“Where the fuck have you all been?” Weston said this quietly to make sure none of the customers overheard. “Hurry up and get your gear. You guys ride on the bus with the customers. Help Pete and Herb with the lunch. We have to go get set up at the put-in.”

Jeff was just waking up in the passenger seat. “Sorry about that. Are you the lead douche bag today?” But Weston had already walked over to the Ford truck, where all the other guides were loaded up and waiting for him. “You know what, Emmett? I don’t feel hung over at all. Isn’t that odd?”

Emmett looked at Jeff. He felt bad for being late, but the promise of the party up in Wilson had been too much to pass up, even if it was a two hour drive one way.Their mistake had compounded when they stopped at the Howling Dog on the way home. The Dog was a biker/miner bar, open only three seasons because there was no heat. To enter the Dog was to abandon all sobriety.

“That’s because you’re still drunk, Jeff. You’ll start to feel worse as you sober up.” The day was supposed to be especially hot. That meant headache and dehydration. Emmett was not happy about a hot day on the river with no sleep and a hang over.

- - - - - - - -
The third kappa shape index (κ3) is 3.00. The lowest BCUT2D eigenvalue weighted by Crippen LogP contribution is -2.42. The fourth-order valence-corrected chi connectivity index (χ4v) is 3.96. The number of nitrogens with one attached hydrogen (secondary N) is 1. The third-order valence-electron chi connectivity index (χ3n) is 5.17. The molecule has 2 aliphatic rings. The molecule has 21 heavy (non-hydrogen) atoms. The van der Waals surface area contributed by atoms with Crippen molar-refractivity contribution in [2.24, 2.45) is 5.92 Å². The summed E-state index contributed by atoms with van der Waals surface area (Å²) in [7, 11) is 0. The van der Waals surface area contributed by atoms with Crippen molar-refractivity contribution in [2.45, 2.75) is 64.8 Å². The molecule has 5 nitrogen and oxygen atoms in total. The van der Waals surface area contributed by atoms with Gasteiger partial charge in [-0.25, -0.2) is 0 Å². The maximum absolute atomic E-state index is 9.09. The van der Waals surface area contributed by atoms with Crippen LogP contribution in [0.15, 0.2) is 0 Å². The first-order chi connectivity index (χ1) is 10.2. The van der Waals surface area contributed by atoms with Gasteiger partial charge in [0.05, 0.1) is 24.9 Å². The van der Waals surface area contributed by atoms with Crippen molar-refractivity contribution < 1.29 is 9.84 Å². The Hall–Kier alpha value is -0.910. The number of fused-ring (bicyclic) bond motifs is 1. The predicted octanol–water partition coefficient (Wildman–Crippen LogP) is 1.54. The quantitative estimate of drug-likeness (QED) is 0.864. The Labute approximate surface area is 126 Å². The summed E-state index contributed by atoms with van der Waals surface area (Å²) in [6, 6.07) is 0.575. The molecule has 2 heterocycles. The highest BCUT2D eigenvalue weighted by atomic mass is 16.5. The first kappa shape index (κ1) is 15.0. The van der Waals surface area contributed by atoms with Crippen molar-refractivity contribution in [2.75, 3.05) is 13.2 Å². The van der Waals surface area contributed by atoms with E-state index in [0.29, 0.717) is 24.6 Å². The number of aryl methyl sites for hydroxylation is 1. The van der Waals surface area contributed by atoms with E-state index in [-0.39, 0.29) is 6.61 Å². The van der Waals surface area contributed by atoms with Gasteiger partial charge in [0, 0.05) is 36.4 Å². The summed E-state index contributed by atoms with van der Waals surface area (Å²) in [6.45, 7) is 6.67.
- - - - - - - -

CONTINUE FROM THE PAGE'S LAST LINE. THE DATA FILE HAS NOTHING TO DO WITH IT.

Two hours later they were on the river. Hank drove the school bus full of customers from the outfitter to the put in. During the trip Christine played tour guide and stand up comic, trying to keep the customers amused and occupied during the forty-five minute ride to the put in.

In the very back of the bus Emmett and Jeff shared two bench seats with Pete, Herb, the large lunch duffle bags, and two large orange coolers. Emmett had been right about Jeff’s condition; he was feeling worse as the morning progressed. It was going to be a long day on the river.

As the customers got off the bus, the raft guides helped them get their gear. The life jackets, barely dry from yesterday’s trip, had been laid our on some rocks, sorted by size. Some of the jackets were steaming as the sun warmed the dew and moisture out of them. A few of the women looked a little squeamish as the put their jackets on.